Will A Two-Party System Adequately Represent Smartphone Users?
A few days ago, Research In Motion–newly renamed just BlackBerry–made its bid to be the third way in what increasingly looks like a two-platform market.
The timing of its new BlackBerry 10 operating system and Z10 and Q10 phones could be worse, but not by much. ComScore’s latest surveys give Google’s Android 53.7 percent of the U.S. smartphone market and Apple’s iOS 35 percent. Worldwide, a few months ago Gartner put Android’s share at 72.4 percent and iOS’s at 13.9 percent; on Monday, Strategy Analytics saw Android and iOS combining for 92 percent of the market.
RIM’s older BlackBerry releases held down a shrinking share of the remaining slice, while Microsoft hasn’t carved out more than 3 to 5 percent since the October 2010 debut of its reinvented Windows Phone platform.
Should we just accept that Android and iOS are fated to be the Windows and Mac of the mobile market?
I don’t want to. On the desktop, a two-party system functions because the Web provides an equalizing force. Years of effort by Web developers–combined with the nuisance factor of installing and updating many disk-based programs–have made it into the “middleware” platform that Judge Thomas Penfield Jackson described in his Findings of Fact in the Microsoft antitrust case.
So if you use any modern browser in OS X or Windows 7 or 8–or if you open a Chromebook, where the browser is about the only visible part of the operating system–you can be about as productive and creative.
Mobile hasn’t evolved that way. Most smartphone users have never known anything but one-tap app acquisition through channels like Apple’s App Store and Google’s Play Store. The mobile Web, however, has been held back by a format war over video.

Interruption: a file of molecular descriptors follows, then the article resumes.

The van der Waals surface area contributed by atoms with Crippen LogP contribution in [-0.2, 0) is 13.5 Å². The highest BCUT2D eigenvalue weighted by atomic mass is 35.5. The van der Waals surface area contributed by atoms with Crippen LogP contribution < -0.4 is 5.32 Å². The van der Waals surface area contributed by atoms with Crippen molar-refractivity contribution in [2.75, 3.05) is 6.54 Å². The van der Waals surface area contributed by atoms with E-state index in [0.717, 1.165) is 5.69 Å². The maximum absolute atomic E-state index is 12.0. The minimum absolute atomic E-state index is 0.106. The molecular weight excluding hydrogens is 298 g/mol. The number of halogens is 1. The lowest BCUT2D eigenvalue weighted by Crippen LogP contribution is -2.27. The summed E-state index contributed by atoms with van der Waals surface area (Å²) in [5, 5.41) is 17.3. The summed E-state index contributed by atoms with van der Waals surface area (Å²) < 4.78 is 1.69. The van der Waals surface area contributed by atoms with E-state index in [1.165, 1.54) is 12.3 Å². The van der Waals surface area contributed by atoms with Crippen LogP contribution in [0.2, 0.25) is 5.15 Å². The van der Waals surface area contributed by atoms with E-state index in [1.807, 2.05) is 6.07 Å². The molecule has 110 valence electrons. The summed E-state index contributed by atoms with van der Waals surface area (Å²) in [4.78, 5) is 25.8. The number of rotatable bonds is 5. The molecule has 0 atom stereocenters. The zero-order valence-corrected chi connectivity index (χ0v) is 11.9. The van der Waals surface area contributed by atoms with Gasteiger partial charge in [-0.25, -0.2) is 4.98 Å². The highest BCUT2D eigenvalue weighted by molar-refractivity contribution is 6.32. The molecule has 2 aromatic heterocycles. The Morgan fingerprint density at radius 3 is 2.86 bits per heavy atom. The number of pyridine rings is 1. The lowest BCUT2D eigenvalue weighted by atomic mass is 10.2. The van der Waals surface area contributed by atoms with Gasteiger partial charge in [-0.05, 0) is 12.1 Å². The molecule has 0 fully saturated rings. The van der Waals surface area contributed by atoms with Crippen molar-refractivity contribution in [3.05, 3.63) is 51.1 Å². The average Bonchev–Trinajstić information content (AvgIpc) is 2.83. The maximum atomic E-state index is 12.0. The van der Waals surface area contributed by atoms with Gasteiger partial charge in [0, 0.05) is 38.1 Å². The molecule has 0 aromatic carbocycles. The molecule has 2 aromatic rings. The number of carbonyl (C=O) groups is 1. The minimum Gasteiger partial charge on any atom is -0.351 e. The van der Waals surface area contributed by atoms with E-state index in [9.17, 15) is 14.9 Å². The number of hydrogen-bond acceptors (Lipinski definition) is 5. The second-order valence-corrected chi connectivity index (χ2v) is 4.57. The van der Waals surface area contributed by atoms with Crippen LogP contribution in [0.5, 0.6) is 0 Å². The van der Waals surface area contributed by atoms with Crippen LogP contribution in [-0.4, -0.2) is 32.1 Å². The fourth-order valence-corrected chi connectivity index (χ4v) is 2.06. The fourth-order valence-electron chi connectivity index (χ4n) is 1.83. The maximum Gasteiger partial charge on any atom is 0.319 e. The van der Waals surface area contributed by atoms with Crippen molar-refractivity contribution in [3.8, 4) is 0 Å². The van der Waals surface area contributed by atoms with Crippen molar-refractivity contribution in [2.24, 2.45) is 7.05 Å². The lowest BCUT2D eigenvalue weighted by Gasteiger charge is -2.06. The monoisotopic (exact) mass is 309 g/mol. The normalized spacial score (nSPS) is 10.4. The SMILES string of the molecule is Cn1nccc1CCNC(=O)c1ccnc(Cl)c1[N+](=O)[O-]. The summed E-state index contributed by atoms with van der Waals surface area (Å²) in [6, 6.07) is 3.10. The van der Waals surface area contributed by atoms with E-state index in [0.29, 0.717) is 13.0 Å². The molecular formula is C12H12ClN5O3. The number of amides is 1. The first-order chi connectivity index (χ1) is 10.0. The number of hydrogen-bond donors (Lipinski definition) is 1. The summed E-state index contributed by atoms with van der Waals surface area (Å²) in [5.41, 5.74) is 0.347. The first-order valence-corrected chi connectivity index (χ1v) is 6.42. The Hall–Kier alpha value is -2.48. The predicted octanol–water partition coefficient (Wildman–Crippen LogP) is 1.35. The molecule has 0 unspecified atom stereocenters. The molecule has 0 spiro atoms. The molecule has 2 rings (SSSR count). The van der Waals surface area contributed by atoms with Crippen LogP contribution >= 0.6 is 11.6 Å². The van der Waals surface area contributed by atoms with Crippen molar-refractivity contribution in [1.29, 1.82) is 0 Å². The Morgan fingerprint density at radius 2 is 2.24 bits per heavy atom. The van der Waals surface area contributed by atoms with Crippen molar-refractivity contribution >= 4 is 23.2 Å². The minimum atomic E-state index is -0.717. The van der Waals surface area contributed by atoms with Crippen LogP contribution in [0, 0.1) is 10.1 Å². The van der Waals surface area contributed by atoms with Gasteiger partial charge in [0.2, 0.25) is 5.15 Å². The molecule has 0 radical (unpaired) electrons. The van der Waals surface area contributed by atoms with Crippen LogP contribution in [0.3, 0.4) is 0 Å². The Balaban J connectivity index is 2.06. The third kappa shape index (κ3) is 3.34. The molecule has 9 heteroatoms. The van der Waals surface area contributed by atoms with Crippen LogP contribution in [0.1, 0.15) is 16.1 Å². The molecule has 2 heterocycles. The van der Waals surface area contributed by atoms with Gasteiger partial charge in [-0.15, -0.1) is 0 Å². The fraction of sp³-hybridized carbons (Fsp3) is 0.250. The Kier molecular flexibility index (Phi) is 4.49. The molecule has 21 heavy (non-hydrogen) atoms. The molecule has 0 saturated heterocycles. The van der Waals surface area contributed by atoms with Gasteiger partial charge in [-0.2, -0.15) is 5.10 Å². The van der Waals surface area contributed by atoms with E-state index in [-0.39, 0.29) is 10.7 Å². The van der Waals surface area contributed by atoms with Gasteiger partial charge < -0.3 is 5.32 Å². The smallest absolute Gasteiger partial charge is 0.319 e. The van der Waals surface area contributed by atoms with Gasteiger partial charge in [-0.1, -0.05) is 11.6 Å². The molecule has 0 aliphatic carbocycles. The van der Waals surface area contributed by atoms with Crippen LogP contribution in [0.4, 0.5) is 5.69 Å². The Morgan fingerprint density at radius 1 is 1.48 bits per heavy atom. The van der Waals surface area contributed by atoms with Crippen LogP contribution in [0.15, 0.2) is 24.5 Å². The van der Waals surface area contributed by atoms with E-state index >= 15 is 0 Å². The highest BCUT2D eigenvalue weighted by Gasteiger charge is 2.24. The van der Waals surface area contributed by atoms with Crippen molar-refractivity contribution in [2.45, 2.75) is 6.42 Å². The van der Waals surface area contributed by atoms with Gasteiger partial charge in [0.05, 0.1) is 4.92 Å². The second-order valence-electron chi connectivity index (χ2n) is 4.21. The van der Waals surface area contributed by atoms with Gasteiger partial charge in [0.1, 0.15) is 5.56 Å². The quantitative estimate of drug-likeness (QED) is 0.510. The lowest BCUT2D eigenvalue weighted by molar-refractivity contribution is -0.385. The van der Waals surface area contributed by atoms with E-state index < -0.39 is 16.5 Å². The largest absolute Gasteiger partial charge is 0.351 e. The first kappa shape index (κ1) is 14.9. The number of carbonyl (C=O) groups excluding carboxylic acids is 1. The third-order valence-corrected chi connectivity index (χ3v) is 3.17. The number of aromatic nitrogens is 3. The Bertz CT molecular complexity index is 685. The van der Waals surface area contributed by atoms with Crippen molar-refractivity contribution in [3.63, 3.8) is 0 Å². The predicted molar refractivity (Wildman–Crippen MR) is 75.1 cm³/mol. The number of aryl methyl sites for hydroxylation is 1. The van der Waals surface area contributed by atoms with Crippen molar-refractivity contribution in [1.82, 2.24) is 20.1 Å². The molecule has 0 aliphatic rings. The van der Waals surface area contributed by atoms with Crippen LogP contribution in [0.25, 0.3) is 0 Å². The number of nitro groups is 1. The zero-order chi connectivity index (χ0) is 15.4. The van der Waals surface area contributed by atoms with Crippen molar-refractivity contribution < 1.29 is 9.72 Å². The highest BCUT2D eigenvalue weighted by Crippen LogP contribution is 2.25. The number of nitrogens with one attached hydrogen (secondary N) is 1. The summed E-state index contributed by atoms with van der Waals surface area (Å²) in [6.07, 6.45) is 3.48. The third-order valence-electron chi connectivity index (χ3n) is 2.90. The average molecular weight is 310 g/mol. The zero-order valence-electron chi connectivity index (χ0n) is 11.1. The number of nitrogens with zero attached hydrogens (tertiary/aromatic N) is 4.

(It did not help when Google briefly blocked Windows Phone users from visiting the mobile version of its Google Maps site.)
And iOS and Android have yet to fix some mobile-computing issues after years of trying. With Apple, you have to take an inflexible app-management interface and occasional excursions into control-freakery that see worthy applications rejected or ejected from the App Store. Android users, meanwhile, have historically suffered from inferior battery life and run the risk of software-update abandonment by manufacturers and carriers.
I don’t know if BlackBerry’s rebuilt operating system and phones will pose a meaningful challenge to Google and Apple, or if they will share the fate of Palm’s once-promising WebOS. Early reviews have pointed to issues like battery life and the current and promised selection of apps, even as they’ve complimented BB10’s touch-driven interface.
Microsoft’s Windows Phone, meanwhile, still needs more and better third-party software, even as its Windows Phone 8 release has delivered such notable upgrades over WP7 as a “Kid’s Corner” mode and the ability to add augmented-reality and image-recognition tools to WP8’s camera app as “lenses.”
BB10 and WP8 aren’t the only alternatives–at Mobile World Congress later this month, I expect to see the phones running Mozilla’s Firefox OS, and the Linux distribution Ubuntu staged hands-off demos of its own smartphone operating system at CES.
But BlackBerry and Microsoft have an extra advantage over younger, smaller challengers: extensive libraries of patents that they can wield defensively if necessary (but not, we can only hope, offensively). Considering the suffocating density of the smartphone patent thicket, you may have no option but to root for one of those big-name vendors to keep a fire going under Google and Apple.